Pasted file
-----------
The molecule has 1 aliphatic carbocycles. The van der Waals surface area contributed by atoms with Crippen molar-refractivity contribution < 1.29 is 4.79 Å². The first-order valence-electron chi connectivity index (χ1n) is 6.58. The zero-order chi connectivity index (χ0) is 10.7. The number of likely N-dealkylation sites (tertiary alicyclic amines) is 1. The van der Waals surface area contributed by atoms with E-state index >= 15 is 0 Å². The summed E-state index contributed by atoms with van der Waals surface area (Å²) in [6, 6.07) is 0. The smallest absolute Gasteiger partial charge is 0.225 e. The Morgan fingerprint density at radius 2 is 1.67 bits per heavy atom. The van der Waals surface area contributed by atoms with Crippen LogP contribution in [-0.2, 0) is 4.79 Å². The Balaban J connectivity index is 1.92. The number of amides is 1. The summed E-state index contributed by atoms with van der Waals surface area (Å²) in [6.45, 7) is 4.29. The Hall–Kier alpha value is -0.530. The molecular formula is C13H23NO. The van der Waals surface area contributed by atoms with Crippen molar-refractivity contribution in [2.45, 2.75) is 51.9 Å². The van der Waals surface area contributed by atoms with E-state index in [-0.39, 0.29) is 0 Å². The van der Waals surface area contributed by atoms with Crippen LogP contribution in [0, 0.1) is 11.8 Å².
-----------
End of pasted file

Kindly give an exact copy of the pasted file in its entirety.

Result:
The molecule has 1 aliphatic carbocycles. The van der Waals surface area contributed by atoms with Crippen molar-refractivity contribution < 1.29 is 4.79 Å². The first-order valence-electron chi connectivity index (χ1n) is 6.58. The zero-order chi connectivity index (χ0) is 10.7. The number of likely N-dealkylation sites (tertiary alicyclic amines) is 1. The van der Waals surface area contributed by atoms with E-state index >= 15 is 0 Å². The summed E-state index contributed by atoms with van der Waals surface area (Å²) in [6, 6.07) is 0. The smallest absolute Gasteiger partial charge is 0.225 e. The Morgan fingerprint density at radius 2 is 1.67 bits per heavy atom. The van der Waals surface area contributed by atoms with Crippen LogP contribution in [-0.2, 0) is 4.79 Å². The Balaban J connectivity index is 1.92. The number of amides is 1. The summed E-state index contributed by atoms with van der Waals surface area (Å²) in [6.45, 7) is 4.29. The Hall–Kier alpha value is -0.530. The molecular formula is C13H23NO. The van der Waals surface area contributed by atoms with Crippen molar-refractivity contribution in [2.45, 2.75) is 51.9 Å². The van der Waals surface area contributed by atoms with E-state index in [-0.39, 0.29) is 0 Å². The van der Waals surface area contributed by atoms with Crippen LogP contribution in [0, 0.1) is 11.8 Å².